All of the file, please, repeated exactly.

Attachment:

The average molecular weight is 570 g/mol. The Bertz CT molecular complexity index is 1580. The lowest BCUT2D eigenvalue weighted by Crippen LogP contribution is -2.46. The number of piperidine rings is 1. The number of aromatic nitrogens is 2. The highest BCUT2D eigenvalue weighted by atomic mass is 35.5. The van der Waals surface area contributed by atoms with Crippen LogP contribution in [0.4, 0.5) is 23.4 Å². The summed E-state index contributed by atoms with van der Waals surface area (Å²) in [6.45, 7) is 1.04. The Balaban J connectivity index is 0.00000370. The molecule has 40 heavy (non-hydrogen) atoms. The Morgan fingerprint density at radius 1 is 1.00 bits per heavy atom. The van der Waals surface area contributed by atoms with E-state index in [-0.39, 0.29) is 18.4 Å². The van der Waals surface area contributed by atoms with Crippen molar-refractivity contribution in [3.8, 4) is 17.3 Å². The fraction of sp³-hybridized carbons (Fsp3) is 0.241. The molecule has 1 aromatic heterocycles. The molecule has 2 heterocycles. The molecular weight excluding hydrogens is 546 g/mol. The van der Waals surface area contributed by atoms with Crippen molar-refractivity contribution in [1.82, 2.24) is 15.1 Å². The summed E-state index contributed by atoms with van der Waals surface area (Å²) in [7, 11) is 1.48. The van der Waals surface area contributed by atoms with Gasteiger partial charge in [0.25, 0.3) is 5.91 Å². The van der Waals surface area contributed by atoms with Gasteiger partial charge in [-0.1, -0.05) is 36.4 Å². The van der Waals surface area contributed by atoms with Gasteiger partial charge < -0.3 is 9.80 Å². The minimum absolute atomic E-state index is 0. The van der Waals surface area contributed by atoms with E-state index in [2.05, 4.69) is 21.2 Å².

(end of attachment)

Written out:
The average molecular weight is 570 g/mol. The Bertz CT molecular complexity index is 1580. The lowest BCUT2D eigenvalue weighted by Crippen LogP contribution is -2.46. The number of piperidine rings is 1. The number of aromatic nitrogens is 2. The highest BCUT2D eigenvalue weighted by atomic mass is 35.5. The van der Waals surface area contributed by atoms with Crippen LogP contribution in [0.4, 0.5) is 23.4 Å². The summed E-state index contributed by atoms with van der Waals surface area (Å²) in [6.45, 7) is 1.04. The Balaban J connectivity index is 0.00000370. The molecule has 40 heavy (non-hydrogen) atoms. The Morgan fingerprint density at radius 1 is 1.00 bits per heavy atom. The van der Waals surface area contributed by atoms with E-state index in [-0.39, 0.29) is 18.4 Å². The van der Waals surface area contributed by atoms with Crippen molar-refractivity contribution in [3.8, 4) is 17.3 Å². The fraction of sp³-hybridized carbons (Fsp3) is 0.241. The molecule has 1 aromatic heterocycles. The molecule has 2 heterocycles. The molecular weight excluding hydrogens is 546 g/mol. The van der Waals surface area contributed by atoms with Crippen molar-refractivity contribution in [1.82, 2.24) is 15.1 Å². The summed E-state index contributed by atoms with van der Waals surface area (Å²) in [7, 11) is 1.48. The van der Waals surface area contributed by atoms with Gasteiger partial charge in [0.25, 0.3) is 5.91 Å². The van der Waals surface area contributed by atoms with Gasteiger partial charge in [-0.1, -0.05) is 36.4 Å². The van der Waals surface area contributed by atoms with Gasteiger partial charge < -0.3 is 9.80 Å². The minimum absolute atomic E-state index is 0. The van der Waals surface area contributed by atoms with E-state index in [2.05, 4.69) is 21.2 Å².